Why Scala

Scala has been around for about 15 years, and in that time has taken off in a variety of applications. You'll see people using Scala to write everything from web applications to distributed systems and more. It is a language that is suitable for many tasks, and its flexibility and expressiveness makes it a joy to work with.

In the words of Martin Odersky, the creator of Scala:

"The central drive behind Scala is to make life easier and more productive for the developer...It cuts down on boilerplate, so programmers can concentrate on the logic of their problems."

Whether you're new to Scala or new to programming, the ScalaBridge curriculum will help you discover how to write concise and expressive code in Scala.

Writing software is...

Creative. Software is designed, and design is a way to express yourself. You can be creative within the confines of what is practical. Like the golden gate bridge was designed to be beautiful, but serve a practical purpose.

Social. Software is built by teams working together, so you have comraderie and can make friends. But on the other hand you must deal with personalities and prejudice.

Writing Scala is...

Fun. Scala is enjoyable to use. It is a concise way to express ideas. You can get quick feedback in the REPL. You can build something then see it work (or not), which is satisfying.

Rewarding. Although Scala is easy to get into, it is also deep and offers opportunities for continuous intellectual exploration, growth, and learning.

Empowering. A lot of opportunity exists today to get a job as a Scala programmer, and the market for Scala programmers is growing strongly. A 2016 IT skills report calculated that learning Scala could earn you a 22.2% pay bump!

Functional programming is...

Predictable. In Scala, a function always returns the same value for a given input. Functions will read the values of its arguments and call out to other functions. This quality of the language is called purity — no matter what context, a function will do the same thing every time.

Once a value is declared, it can never change. It's not possible, for instance, for a function to accidentally change its inputs, or for something to become undefined. If you need to add an element to a list, there is no way to do so destructively — instead, you have to create a new list with all the elements you specify. Values like these are called immutable.

Safe. Everything in Scala has a type. Nothing can ever break that contract. For instance, it is not possible for a function to return a string in some cases and a number in other cases — the type contract of a function can never be violated. Those same constraints operate on everything in the language, including variables and complex data structures. That is why Scala is called a statically typed language.

Because of these rules, entire categories of bugs are impossible in Scala, like:

  • "I expected this function to return a number, but it returned nil instead."

  • "Sometimes when I call this function it fails, even though I gave it the exact same input."

  • "Something is changing the value of my variable, and I'm not sure where it's happening."

That strictness can come with real downsides, though. If you are coming from an object-oriented, dynamically typed language like Ruby or JavaScript, Scala can feel like a straightjacket at first. You wouldn't use a for loop in Scala — instead, you have to use higher-order functions like map, filter, and fold. The += operator has no place in the language either, since it would mutate the variable on its left-hand side. If you need to change a value deep inside a nested data structure, you can't simply read the value and mutate it, as you could in other languages.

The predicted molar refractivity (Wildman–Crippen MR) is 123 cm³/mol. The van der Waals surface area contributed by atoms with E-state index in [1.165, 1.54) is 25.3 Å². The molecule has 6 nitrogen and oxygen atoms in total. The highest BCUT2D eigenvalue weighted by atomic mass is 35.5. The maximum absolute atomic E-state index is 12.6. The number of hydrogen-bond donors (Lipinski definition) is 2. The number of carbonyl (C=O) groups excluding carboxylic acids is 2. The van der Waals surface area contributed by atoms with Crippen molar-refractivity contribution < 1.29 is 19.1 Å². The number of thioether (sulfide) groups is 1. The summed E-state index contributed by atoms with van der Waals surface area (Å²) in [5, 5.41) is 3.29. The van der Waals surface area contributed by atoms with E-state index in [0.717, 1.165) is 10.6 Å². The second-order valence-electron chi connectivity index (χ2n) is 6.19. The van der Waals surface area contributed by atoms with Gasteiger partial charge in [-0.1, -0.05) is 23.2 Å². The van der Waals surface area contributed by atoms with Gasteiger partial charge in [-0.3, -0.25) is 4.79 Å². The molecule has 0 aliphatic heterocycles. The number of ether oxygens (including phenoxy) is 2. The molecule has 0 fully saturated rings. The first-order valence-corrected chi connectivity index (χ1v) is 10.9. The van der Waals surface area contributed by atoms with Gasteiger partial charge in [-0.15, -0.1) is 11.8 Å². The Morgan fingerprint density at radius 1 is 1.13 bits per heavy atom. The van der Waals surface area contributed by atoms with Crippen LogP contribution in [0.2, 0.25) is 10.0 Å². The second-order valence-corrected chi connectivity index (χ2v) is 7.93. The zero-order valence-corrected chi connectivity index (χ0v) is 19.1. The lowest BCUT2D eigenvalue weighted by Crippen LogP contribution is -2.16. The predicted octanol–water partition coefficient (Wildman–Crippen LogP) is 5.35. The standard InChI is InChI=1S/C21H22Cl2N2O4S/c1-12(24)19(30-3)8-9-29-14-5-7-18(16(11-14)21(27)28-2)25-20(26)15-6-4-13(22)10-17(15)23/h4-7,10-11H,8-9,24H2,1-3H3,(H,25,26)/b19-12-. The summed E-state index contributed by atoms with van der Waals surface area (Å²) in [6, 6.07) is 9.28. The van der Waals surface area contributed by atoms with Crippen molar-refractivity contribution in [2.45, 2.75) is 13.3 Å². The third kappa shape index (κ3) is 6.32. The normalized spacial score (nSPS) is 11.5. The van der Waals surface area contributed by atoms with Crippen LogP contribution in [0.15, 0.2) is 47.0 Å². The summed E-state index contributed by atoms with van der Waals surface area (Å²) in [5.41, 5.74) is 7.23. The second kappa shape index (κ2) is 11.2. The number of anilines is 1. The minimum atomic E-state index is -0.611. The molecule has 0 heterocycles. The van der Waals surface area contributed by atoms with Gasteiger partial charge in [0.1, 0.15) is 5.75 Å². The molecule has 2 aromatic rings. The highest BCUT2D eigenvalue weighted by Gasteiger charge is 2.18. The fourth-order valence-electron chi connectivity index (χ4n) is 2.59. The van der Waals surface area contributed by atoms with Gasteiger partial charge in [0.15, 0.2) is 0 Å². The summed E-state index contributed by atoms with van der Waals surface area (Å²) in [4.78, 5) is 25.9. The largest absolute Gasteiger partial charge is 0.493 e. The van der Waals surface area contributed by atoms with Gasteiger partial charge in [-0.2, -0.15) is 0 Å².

You may wonder how Scala developers can survive with all these restrictions. The strictness of the language opens up other doors, however. Because Scala requires all programs to follow its rules, the Scala compiler will tell you exactly what's wrong with your program if you make a mistake. It will tell you if you made an if/else expression return two different kinds of values, if you are calling a function with too many arguments, or if you are referencing a variable that does not exist.

Developing with Scala often feels like an ongoing conversation with the compiler, gently pushing you toward writing better code. Often, you don't even need to look at your application in the browser while implementing a feature — you can trust the compiler to tell you if you are going in the right direction.

You may be asking yourself why you should choose to learn a language that's so different from other tools you're used to. We'd argue that the experience of working in an alien environment, even if it's just for a little while, can be fruitful. You are probably not used to dealing with the constraints of purity, immutability, and static typing, which together make up the basic tenets of functional programming. These constraints will push you to solve problems in creative ways, and hopefully you will learn strategies that you can employ in other languages.

We make no claim that functional programming is better than other types of programming, but it definitely is different. We strongly believe that learning a new way to think about programming will make you a better developer, in the same way that learning a foreign language makes you appreciate the architecture and beauty of the languages you already know.

ScalaBridge is...

A safe space to learn. Trying to get into the world of tech can be intimidating. We want ScalaBridge to be a safe space in which newcomers to programming or newcomers to the language can explore and learn.